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The time is still right to refinance your mortgage, especially if you bought your home within the last two years, said Mortgage Bankers Association CEO Robert Broeksmit.
That's because home loan interest rates are at their lowest point since 2016, Broeksmit said Wednesday on CNBC's "Squawk on the Street."
Mortgage rates are down about 1.25% from their 2018 peak, Broeksmit said, "which can translate to $2,200 a year in savings on a $250,000 mortgage. So it's quite significant."
It helps explain why refinancing applications are up more than 2.5 times over this time last year, he said.
Broeksmit's remarks came after applications to refinance were down 8% last week, compared with the previous week, driven in part by a slight uptick in mortgage rates for the first time since July. Two weeks ago, however, refis surged 37%.
Despite it being an opportune time to refinance, Broeksmit said mortgage applications to purchase a home are lower than what would be expected with home loan rates so low.
The average rate on a 30-year fixed-rate mortgage on loans less than $484,350 stands at 3.94%.
Overall mortgage application volume last week dropped 6.2%.
"With rates so low, we would expect to see purchase applications increase," Broeksmit said. "But there is still a supply constraint. There are not enough homes for sale, both new and existing homes, to meet the demand.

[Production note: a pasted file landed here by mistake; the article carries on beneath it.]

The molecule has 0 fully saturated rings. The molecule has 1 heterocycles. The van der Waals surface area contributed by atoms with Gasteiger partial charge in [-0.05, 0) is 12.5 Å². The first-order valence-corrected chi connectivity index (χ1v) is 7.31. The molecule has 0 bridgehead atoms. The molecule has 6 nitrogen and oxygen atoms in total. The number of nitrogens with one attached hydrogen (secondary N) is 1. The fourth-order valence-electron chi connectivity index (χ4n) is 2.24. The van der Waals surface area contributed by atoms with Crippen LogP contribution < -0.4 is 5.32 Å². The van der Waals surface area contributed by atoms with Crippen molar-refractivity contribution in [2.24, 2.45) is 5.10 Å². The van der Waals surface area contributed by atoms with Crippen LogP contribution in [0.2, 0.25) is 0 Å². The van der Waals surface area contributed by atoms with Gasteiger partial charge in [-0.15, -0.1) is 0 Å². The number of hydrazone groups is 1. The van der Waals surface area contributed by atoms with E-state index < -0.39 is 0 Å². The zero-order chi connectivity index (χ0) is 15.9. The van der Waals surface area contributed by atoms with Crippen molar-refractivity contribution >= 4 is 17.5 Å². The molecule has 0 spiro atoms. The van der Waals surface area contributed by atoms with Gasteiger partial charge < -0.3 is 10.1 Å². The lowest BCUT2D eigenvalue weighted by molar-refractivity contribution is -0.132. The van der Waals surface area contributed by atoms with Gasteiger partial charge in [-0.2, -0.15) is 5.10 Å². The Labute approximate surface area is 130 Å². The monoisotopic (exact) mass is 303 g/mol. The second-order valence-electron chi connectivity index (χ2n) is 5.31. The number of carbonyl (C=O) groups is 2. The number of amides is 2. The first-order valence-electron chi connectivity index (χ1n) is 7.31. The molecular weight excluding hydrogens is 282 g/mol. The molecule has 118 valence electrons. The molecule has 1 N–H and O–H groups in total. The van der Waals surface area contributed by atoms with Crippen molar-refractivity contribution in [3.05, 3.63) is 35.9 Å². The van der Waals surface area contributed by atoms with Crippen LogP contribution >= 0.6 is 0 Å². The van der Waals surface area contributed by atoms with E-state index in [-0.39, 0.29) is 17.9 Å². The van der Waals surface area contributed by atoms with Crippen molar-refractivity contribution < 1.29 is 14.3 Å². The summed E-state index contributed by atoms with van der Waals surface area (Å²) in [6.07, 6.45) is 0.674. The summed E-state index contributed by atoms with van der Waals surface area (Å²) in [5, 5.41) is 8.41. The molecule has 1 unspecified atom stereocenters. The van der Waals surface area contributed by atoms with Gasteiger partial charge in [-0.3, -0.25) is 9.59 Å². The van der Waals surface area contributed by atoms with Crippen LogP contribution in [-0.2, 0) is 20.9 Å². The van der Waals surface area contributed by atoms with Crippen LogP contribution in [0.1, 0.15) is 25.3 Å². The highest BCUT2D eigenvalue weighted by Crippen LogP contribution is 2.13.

"It's especially difficult for first-time homebuyers where prices have gone up more quickly than they have in the broader market," he added.
Broeksmit said that general fears about the economy – namely, concerns about a possible recession – are likely contributing to the mismatch between expected purchase applications and reality.
One bright spot for homebuyers, however, is the slowdown of home price growth. Home prices rose 3.1% annually in June, compared with a gain of 3.3% in May, according to the S&P CoreLogic Case-Shiller national home price index.
"It's a healthy thing that home price growth has slowed to a point where it's about equal what wage growth has been," he said. "If it's rising much faster than wages, then it's unsustainable and could set ourselves up for a fall."